“Schools need to consider lowering their tuition fees if they’re going to be online because it does affect the quality of education. “

How should fashion education change to meet a post-pandemic world? 

Schools need to consider lowering their tuition fees if they’re going to be online because it does affect the quality of education. And it’s important that schools give more support to students with press and their careers after graduation.

 

Do you still believe in the future of fashion?

There are still some sparkles in the fashion industry. I can see so many designers showing creativity during the pandemic. I notice brands are using more interdisciplinary ways to promote their products. I believe fashion will recover in the future, and it will look different from the old fashion world. It will be a more comprehensive industry.

What advice do you have for students just starting a fashion course now?

Be really intentional with what you want to get out of the course. Now more than ever, we all need to look inward and think, “What do we value? What do we want to get out of institutions and out of education?” Being within a classroom context, you often get confused. You’re seeing other people’s work and want yours to be just as good, so it can deviate from what your initial intention was. And it’s okay for that intention to evolve, but particularly since everyone is online and you’re not being exposed to other students, this is an important time to look inward. At the end of the day, the institution is there to help you, and often when we’re inside of it we don’t realize it. We’re just trying to get by.

“Be really intentional with what you want to get out of the course. “

If you could do the MFA all over again, would you? 

I would definitely do the MFA over again because I grew so much at actually understanding what part of fashion I wanted to work in. I was kind of stuck trying to decide whether to pursue my own visual language, which may have not given me a job within a high-end fashion network or job in New York. But I made the decision that I was going to pursue the techniques and the styles that I just wanted to do. And I think I wouldn’t have had that moment if I hadn’t had space and time to think about it. If I didn’t do the MFA, I would probably be going down a more traditional path post-fashion school. And I would not be so demanding and sure of myself.

“There is so much fashion, so much waste, and overconsumption—unless there’s real intention, I don’t think there is any need for more fashion.”

Parsons MFA 2020 Jessica Guzman fashion design process
Jessica Guzman's design development
Parsons MFA 2020 Jessica Guzman fashion design process
Parsons MFA 2020 Jessica Guzman fashion design process
Parsons MFA 2020 Jessica Guzman fashion design process
Parsons MFA 2020 Jessica Guzman fashion design process
Parsons MFA 2020 Jessica Guzman fashion design process
Parsons MFA 2020 Jessica Guzman fashion design process
Parsons MFA 2020 Jessica Guzman fashion design process
Parsons MFA 2020 Jessica Guzman fashion design process
Parsons MFA 2020 Jessica Guzman fashion design process
Parsons MFA 2020 Jessica Guzman fashion design process

“There is so much fashion, so much waste, and overconsumption—unless there’s real intention, I don’t think there is any need for more fashion.”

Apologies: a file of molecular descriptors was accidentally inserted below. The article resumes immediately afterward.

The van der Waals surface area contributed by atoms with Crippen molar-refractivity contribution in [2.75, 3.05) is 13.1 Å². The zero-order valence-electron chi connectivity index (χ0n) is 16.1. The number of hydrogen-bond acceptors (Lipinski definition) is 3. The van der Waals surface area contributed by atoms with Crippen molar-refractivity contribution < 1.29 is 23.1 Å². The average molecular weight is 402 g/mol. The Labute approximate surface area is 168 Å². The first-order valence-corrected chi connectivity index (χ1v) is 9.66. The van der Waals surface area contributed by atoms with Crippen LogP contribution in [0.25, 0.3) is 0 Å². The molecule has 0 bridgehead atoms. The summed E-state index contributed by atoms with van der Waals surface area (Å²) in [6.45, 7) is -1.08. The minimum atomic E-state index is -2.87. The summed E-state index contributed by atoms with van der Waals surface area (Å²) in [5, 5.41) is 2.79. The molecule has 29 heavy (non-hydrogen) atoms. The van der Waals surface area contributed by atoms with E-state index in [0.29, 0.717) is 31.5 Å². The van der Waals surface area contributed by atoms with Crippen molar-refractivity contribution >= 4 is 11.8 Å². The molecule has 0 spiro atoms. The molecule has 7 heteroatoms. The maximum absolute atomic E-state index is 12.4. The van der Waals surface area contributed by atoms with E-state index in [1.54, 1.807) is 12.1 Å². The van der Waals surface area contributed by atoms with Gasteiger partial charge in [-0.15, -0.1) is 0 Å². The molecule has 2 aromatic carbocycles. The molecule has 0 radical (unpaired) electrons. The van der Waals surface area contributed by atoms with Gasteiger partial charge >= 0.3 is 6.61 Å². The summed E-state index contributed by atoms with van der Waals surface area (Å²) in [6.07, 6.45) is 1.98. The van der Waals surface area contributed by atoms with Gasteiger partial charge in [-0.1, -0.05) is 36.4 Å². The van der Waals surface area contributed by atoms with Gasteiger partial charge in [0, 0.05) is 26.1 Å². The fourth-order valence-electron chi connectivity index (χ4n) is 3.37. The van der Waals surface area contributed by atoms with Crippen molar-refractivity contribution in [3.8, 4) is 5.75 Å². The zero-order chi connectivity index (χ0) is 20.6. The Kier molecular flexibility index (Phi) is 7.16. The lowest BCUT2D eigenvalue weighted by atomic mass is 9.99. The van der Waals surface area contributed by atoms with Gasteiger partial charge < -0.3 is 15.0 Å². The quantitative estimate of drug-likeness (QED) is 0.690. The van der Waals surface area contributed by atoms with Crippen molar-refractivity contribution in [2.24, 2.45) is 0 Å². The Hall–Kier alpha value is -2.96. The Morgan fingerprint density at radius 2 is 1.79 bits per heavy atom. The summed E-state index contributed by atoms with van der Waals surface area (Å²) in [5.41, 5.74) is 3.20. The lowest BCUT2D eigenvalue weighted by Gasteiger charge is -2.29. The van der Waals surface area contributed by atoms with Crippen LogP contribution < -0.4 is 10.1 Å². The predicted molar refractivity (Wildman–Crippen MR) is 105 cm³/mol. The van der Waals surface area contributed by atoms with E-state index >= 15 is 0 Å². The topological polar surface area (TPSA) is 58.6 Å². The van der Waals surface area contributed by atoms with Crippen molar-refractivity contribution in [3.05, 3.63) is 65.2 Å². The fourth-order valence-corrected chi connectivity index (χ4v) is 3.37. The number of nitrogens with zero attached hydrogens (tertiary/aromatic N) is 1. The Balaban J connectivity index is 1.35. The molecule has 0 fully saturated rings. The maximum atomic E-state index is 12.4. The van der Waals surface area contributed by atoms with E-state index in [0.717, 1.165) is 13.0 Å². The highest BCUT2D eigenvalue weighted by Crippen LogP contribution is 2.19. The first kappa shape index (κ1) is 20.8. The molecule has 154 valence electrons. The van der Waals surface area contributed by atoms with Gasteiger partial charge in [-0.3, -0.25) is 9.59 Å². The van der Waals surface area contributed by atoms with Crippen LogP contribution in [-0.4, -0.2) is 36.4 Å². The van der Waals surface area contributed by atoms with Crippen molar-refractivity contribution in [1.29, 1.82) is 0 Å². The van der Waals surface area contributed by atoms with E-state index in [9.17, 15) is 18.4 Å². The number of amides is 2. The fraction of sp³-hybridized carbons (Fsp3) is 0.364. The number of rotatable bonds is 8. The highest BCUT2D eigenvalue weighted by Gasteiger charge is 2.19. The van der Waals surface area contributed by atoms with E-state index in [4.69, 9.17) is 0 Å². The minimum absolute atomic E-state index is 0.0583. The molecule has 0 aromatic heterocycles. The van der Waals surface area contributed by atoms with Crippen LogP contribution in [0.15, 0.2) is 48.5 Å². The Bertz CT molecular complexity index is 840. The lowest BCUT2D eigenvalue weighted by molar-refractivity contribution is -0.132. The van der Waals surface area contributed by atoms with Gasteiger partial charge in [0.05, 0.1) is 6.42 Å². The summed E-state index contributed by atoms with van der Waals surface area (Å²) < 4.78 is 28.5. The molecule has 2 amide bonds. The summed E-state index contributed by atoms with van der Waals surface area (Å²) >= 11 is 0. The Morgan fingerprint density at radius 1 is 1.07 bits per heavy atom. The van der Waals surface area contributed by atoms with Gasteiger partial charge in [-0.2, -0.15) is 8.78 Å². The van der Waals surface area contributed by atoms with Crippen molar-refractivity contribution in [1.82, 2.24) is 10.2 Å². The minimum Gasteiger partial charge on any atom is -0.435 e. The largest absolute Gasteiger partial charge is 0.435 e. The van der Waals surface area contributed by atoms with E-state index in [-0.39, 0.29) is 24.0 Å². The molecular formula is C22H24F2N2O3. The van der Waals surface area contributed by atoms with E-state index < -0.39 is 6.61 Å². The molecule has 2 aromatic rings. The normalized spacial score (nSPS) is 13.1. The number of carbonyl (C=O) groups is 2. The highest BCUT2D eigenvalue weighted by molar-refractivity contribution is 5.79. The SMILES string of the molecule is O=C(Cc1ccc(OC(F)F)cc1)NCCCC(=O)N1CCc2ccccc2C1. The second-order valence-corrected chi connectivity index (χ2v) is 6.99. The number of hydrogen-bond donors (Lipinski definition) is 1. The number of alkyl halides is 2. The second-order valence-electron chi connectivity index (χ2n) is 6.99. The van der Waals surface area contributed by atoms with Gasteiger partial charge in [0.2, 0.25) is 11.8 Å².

How should fashion education change to meet a post-pandemic world?

As young people in the world, we are the most radical. We haven’t gotten used to the mechanisms of the fashion system. We are at the forefront of the conversation, and educators should listen to their students and facilitate. As the younger generation and the undergraduate students finish their degrees, they’re going to be the most radical. Students should be more critical of their peers in regard to why the work exists. There is so much fashion, so much waste, and overconsumption—unless there’s real intention, I don’t think there is any need for more fashion. In a safe space where you can be critical to your peers and educators can be critical to students, I think fashion can become more intentional, particularly post-COVID.

 

Do you still believe in the future of fashion?

I totally believe in the future of fashion. Maybe I believe in it more than I did before COVID. I’ve really found a nice space where I am more comfortable with fashion than I’ve ever been. Creating intimate pieces or small runs of clothes for your friends: maybe that’s the way we can consume. There is definitely a future of fashion that isn’t so concentrated on giant fashion business. This is an opportunity for small ecologies. This time of reflection that everyone has undergone will have intense ramifications for the rest of our lives. Even within my small community, everyone is asking, “How can I improve? What decisions can I make? How do they affect other people?” Small steps. If we work in better frameworks within our smaller communities, then that will have a big effect eventually.

Do you still believe in the future?

What advice do you have for students just starting a fashion course now?

Pick the right teachers, because they are going to guide you to their perspective of thinking. I’ve met a lot of friends who have the wrong teachers, and they try to suppress their design and their way of thinking, and it’s really sad. So research your teachers to see if they’re right for you.

 

If you could do the MFA all over again, would you?